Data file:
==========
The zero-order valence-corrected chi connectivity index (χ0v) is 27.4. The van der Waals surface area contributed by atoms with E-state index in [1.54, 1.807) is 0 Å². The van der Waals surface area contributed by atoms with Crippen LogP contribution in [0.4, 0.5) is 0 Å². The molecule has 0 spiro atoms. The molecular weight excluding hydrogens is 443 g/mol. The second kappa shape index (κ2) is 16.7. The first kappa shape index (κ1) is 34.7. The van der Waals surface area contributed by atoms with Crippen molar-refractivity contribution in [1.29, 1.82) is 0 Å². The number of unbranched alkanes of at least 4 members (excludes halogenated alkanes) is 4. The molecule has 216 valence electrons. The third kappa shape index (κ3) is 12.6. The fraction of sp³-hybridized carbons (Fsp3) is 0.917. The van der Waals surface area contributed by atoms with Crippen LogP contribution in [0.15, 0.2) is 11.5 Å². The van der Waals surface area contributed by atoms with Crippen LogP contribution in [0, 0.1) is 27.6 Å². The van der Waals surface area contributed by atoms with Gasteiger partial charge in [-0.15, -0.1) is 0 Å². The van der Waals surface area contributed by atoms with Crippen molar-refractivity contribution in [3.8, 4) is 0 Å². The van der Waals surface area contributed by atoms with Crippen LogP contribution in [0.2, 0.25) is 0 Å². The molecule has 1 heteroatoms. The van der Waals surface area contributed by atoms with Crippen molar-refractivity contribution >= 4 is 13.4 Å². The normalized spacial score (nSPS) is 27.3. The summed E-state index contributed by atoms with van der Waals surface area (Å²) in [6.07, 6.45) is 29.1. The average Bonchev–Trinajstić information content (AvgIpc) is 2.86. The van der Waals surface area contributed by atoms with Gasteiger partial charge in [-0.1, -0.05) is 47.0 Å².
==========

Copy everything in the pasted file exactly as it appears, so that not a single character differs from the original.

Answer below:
The zero-order valence-corrected chi connectivity index (χ0v) is 27.4. The van der Waals surface area contributed by atoms with E-state index in [1.54, 1.807) is 0 Å². The van der Waals surface area contributed by atoms with Crippen LogP contribution in [0.4, 0.5) is 0 Å². The molecule has 0 spiro atoms. The molecular weight excluding hydrogens is 443 g/mol. The second kappa shape index (κ2) is 16.7. The first kappa shape index (κ1) is 34.7. The van der Waals surface area contributed by atoms with Crippen molar-refractivity contribution in [1.29, 1.82) is 0 Å². The number of unbranched alkanes of at least 4 members (excludes halogenated alkanes) is 4. The molecule has 216 valence electrons. The third kappa shape index (κ3) is 12.6. The fraction of sp³-hybridized carbons (Fsp3) is 0.917. The van der Waals surface area contributed by atoms with Crippen LogP contribution in [0.15, 0.2) is 11.5 Å². The van der Waals surface area contributed by atoms with Crippen LogP contribution in [0, 0.1) is 27.6 Å². The van der Waals surface area contributed by atoms with Gasteiger partial charge in [-0.15, -0.1) is 0 Å². The van der Waals surface area contributed by atoms with Crippen molar-refractivity contribution in [3.8, 4) is 0 Å². The van der Waals surface area contributed by atoms with Crippen LogP contribution in [0.2, 0.25) is 0 Å². The molecule has 1 heteroatoms. The van der Waals surface area contributed by atoms with Crippen molar-refractivity contribution >= 4 is 13.4 Å². The normalized spacial score (nSPS) is 27.3. The summed E-state index contributed by atoms with van der Waals surface area (Å²) in [6.07, 6.45) is 29.1. The average Bonchev–Trinajstić information content (AvgIpc) is 2.86. The van der Waals surface area contributed by atoms with Gasteiger partial charge in [-0.1, -0.05) is 47.0 Å².